|"The Break-Up" Is Hard to View: Also, "The Living Sea"|
|Movies - Reviews|
|Written by Mike Schulz|
|Tuesday, 06 June 2006 23:39|
There are a whole bunch of different movies circulating within the Vince Vaughn/Jennifer Aniston comedy The Break-Up, and every single one of them is more enjoyable than the one they're stuck in. Director Peyton Reed's film concerns the battle of wills that commences once Vaughn's Gary and Aniston's Brooke decide to split, but here are five of The Break-Up's subplots that, I'm guessing, would have made for far more entertaining feature-length viewing
Had The Break-Up veered off on to any of these tangents, with their inspired supporting turns, the results would almost certainly have been more enjoyable - more unexpected, more human - than the tired spectacle we have now. (And I didn't even mention the contributions of Joey Lauren Adams, her salty squeak of a voice enlivening the role of Brooke's best pal, or Jason Bateman, lending his Arrested Development-honed dryness to the role of the leads' realtor.) But no. They're mere fringe moments, and the film's meat, as it were, is devoted to the achingly formulaic, deathly dull sight of Vince Vaughn and Jennifer Aniston bickering over who gets possession of their condo, and who doesn't appreciate whom more. Audiences will be forgiven for wishing they were at one of those imaginary movies instead.
THE LIVING SEA
The latest presentation at the Putnam Museum & IMAX Theatre is the aqua-doc The Living Sea, which takes us on a tour of the world's oceans both above and below sea level. We follow a Coast Guard rescue team as it practices its life-saving techniques, join a deep-sea research crew as it probes the oceanic depths, and ride along with surfers as they hang 10 (or whatever it is surfers do), and all the while Meryl Streep narrates in soothing tones - her mellifluous voice itself suggesting a relaxing bath with the water at just the right temperature - while low-key Sting music plays on the soundtrack. Many of the underwater sequences, with their extraordinary colors, play like live-action scenes from the first reel of Finding Nemo, and the film, occasionally vibrant, is never less than beautifully shot. It's a perfectly pleasant entertainment. It's also, even at only 50 minutes, more than a bit boring.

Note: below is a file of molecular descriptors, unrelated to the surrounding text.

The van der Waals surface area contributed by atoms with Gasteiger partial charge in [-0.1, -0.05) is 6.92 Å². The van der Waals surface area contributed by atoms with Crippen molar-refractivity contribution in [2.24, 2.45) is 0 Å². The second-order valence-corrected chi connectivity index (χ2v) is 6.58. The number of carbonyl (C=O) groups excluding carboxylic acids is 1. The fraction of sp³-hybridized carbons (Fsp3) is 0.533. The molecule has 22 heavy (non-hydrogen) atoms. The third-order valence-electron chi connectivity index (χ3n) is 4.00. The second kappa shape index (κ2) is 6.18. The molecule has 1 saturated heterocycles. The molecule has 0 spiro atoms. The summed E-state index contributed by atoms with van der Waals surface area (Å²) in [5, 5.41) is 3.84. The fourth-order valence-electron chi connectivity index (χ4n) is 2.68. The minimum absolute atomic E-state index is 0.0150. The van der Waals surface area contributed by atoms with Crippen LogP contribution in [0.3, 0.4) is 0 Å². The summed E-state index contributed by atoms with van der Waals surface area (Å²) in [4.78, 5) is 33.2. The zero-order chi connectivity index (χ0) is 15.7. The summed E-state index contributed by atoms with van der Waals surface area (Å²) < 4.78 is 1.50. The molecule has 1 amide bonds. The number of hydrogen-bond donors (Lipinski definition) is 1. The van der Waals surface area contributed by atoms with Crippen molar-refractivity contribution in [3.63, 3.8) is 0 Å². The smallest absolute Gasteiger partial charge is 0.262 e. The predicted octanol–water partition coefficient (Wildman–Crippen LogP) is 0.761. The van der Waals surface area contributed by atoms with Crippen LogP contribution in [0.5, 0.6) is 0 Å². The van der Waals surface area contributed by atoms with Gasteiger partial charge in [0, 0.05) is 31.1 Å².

Part of the disappointment lies in the timing of the film's Putnam release; recent IMAX excursions such as Bugs!, The Human Body, and Magnificent Desolation: Walking on the Moon were much livelier entertainments, peppered with refreshingly ironic humor and visuals, and the overly earnest The Living Sea - first released theatrically way back in 1995 - feels like old news, the VH1 to the other films' MTV. (In the press packets handed out at The Living Sea's sneak preview, Streep's biography referred to her forthcoming role opposite Clint Eastwood in The Bridges of Madison County.)
But the bigger problem is that while our eyes are being engaged in the film, our brains aren't. Personally, I find 50 minutes the perfect length for an IMAX entertainment - that screen is so overwhelming that it's best appreciated in limited doses - but it doesn't allow enough time for us to really learn from any of The Living Sea's numerous educational detours. We surf, we look at whales, we soak in the pretty images, and we go home. The IMAX format has provided plenty of cinematic wonders over the years, and it's always a kick visiting the area's biggest screen. I just think it can be put to better use than serving as the area's biggest fish tank.
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